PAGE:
I am not saying you should hire Peter Jackson to instruct your next corporate movie. But use some of the same techniques – something that makes people wonder, and makes them want to stick to the end of your movie (which of course should not exceed two minutes – if you expect employees to watch longer movies, I think it might be a good idea to hire Peter Jackson…).
HOW TO STOP BEING BORING
A simple rule of thumb for your communication is that people don´t read anymore – they look at pictures. But the great thing about visual communication is that you can start today. Here a four examples on where you can easily use more visuals:
1. Business processes or something that is difficult to explain in plain text – Consider a short movie or an infographic.When I worked in danish rail we often experience situations where we had to explain something that is complex to explain. In these situations, an infographic was a great help to employees and journalists to understand the issue. For instance, it was difficult to explain why snow can cause delays. Banedanmark, our infrastructure operator did a great job together with www.grafikgert.dk in creating this simple infographic.
2. Numbers – Use visuals that can be understood in seconds. Get inspiration from infographics on how you can communicate them in a more untraditional manner than showing diagrams. You may assume that employees have seen diagrams before – and that they don´t find them as interesting as the finance department. Some companies have great products that they can use to visualize numbers and percentages. In Arla, we have milk cartons, Carlsberg can use bottles, a train company can use trains and so forth.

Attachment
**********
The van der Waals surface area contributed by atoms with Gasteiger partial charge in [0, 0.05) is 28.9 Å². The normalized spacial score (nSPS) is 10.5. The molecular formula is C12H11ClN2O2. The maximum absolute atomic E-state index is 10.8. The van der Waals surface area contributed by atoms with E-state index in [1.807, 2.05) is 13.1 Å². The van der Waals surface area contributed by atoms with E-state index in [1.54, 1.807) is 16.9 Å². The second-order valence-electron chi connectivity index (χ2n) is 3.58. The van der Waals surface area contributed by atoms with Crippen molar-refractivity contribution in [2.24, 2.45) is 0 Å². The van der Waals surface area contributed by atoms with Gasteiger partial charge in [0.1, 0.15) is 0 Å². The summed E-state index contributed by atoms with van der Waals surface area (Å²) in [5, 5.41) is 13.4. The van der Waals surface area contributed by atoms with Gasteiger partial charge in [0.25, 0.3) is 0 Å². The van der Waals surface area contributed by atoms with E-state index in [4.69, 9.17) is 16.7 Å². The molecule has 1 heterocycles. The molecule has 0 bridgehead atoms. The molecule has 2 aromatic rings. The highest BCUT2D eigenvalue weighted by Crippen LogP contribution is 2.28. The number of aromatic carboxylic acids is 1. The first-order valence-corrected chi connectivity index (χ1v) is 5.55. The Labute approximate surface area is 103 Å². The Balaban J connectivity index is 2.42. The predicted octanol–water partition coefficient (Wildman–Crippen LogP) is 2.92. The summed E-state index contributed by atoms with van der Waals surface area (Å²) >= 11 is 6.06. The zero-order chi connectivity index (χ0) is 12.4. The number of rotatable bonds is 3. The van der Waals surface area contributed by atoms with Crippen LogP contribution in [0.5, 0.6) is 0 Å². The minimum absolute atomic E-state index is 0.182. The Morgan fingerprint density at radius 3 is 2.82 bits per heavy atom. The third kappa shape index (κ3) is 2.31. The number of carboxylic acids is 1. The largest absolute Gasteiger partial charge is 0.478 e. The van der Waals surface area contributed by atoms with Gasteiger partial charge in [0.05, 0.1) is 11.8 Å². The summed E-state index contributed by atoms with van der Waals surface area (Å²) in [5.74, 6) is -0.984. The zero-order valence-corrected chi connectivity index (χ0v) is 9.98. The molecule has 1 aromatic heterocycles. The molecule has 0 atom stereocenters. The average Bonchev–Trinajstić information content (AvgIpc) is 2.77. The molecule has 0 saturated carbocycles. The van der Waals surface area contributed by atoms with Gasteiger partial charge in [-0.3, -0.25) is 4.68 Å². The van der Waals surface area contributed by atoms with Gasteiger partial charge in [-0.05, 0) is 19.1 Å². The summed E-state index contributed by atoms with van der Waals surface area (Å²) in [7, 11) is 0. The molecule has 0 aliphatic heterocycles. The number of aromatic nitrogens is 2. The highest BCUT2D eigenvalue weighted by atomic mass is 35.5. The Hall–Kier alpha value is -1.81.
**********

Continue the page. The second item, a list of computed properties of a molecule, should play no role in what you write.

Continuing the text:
3. KPIs – Use smileys or colours to give the receiver a quick overview. This one sounds like a no brainer – but I have seen KPIs communicated to employees by using extensive spredsheets and where you really had to focus to find out if the result is good or bad.
4. Strategy – Very often a new strategy is communicated with some statements and numbers. Often, they confuse as the employees do not understand what the core message is – what do we have to do different? When I worked in DSB S-train we had the same challenge. But the core message was that we needed to get a closer understanding of our customers needs. Therefore, we created this little visual piece that uses the S-train time table to make our point.
It may take an extra effort to do visual communication – but you can be certain that the extra effort pays out. Studies show that only 10 out of 100 people remember the message delivered in plain text or audio efter three days. If the text comes in combination with a relevant picture, 65 out of 100 remember the message after three days (read more here and a great blog post about infograhics here). Last but not least – it´s fun and challenging! Enjoy.